The Fraser Institute

The Fraser Institute

July 30, 2015 05:30 ET

Fraser Institute News Release: No Income Inequality Crisis in Canada When It's Properly Measured

TORONTO, ONTARIO--(Marketwired - July 30, 2015) - Canada has only seen modest increases in income inequality among families, finds a new study released today by the Fraser Institute, an independent, non-partisan Canadian public policy think-tank.

Among Canadians families, the study finds that between 1982 and 2010, the latest year of comparable data, the share of income received by the top 10 per cent of families increased by 12.9 per cent-a far more modest increase in inequality than other studies show.

"The nearly 13 per cent increase in income inequality since 1982 is much smaller than the often-quoted increases found in other studies, which ignore taxes and government transfers, and contradicts the popular narrative about an inequality crisis in Canada," said Christopher Sarlo, study co-author and economics professor at Nipissing University.

The study, Income Inequality Measurement Sensitivities, part of a series of studies examining different aspects of inequality, measures income inequality in Canada since 1982 and reveals how different definitions of income and households influence results.

"Income inequality in Canada is often treated simplistically, is poorly defined, and presented without proper context, which can paint a flawed picture," said Jason Clemens, study co-author and Fraser Institute vice-president.

For example, earnings (wages, salaries) represent a narrow definition of income, yet many researchers use earnings to measure income inequality. Consequently, the results can be misleading because this measure of income ignores a number of critical factors including government transfers (welfare, Old Age Security, etc.) to low-income families.

Additionally, researchers who use earnings to measure income inequality ignore the effects of progressive taxation, which takes a larger percentage of income from high-income earners than it does from low-income earners.

"Ironically, some researchers use earnings as their sole measure of inequality, ignoring what government is already doing to close the inequality gap, then call on government to take action," said Sarlo.

Finally, the study identifies who should be measured-individuals or families.

If you measure inequality using only the incomes of individual Canadians, you will find a higher (and potentially misleading) level of inequality than if you use family incomes.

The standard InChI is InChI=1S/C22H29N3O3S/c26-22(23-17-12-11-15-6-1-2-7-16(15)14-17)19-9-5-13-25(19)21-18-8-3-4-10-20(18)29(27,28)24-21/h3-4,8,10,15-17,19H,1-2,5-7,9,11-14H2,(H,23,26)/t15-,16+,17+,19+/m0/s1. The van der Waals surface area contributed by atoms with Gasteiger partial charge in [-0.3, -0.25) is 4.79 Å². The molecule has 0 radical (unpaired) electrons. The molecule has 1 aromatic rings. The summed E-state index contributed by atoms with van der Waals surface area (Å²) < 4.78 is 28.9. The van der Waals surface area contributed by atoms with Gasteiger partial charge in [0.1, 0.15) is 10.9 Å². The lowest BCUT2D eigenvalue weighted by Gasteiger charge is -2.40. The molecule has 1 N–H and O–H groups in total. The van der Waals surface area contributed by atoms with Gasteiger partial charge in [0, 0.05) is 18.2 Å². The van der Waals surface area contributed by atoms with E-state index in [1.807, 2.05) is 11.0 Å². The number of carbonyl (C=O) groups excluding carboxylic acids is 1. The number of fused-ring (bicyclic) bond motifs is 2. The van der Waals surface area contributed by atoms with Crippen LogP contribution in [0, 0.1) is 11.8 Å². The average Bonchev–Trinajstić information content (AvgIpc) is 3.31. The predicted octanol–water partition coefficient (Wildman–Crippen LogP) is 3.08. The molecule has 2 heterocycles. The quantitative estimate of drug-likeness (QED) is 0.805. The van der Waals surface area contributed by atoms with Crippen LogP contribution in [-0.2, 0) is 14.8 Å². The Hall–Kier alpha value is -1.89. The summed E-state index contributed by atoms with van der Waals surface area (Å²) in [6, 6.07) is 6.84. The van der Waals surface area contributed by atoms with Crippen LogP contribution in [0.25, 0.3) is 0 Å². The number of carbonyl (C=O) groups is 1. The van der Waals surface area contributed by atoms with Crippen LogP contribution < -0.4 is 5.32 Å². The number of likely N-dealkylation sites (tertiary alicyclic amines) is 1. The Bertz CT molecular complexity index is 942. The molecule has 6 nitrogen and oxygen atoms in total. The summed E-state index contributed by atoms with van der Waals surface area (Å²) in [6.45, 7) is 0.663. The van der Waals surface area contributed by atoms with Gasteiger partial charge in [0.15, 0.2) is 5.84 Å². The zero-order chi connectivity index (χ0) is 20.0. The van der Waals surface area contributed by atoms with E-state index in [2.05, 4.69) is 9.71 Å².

"If measured in isolation, the income of some stay-at-home parents may appear relatively low, but when the incomes of the entire household are factored into the equation, that same parent likely moves up the income range," Clemens said.

Therefore, the most accurate measurement for income inequality is after-tax income (which includes government transfers) adjusted for family size.

A short video about income inequality in Canada is also available at the Fraser Institute's YouTube channel.

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The Fraser Institute is an independent Canadian public policy research and educational organization with offices in Vancouver, Calgary, Toronto, and Montreal and ties to a global network of think-tanks in 87 countries. Its mission is to improve the quality of life for Canadians, their families and future generations by studying, measuring and broadly communicating the effects of government policies, entrepreneurship and choice on their well-being. To protect the Institute's independence, it does not accept grants from governments or contracts for research. Visit

Contact Information

  • The Fraser Institute - Media Contact
    Christopher Sarlo
    Senior fellow, Fraser Institute
    Economics professor, Nipissing University

    The Fraser Institute - Media Contact
    Jason Clemens
    Executive vice-president, Fraser Institute

    The Fraser Institute - Media Contact
    For interview requests, please contact:
    Aanand Radia, Media Relations Specialist, Fraser Institute
    (416) 363-6575 ext. 238

    For more information:
    Aanand Radia
    Media Relations Specialist, Fraser Institute
    (416) 363-6575 ext. 238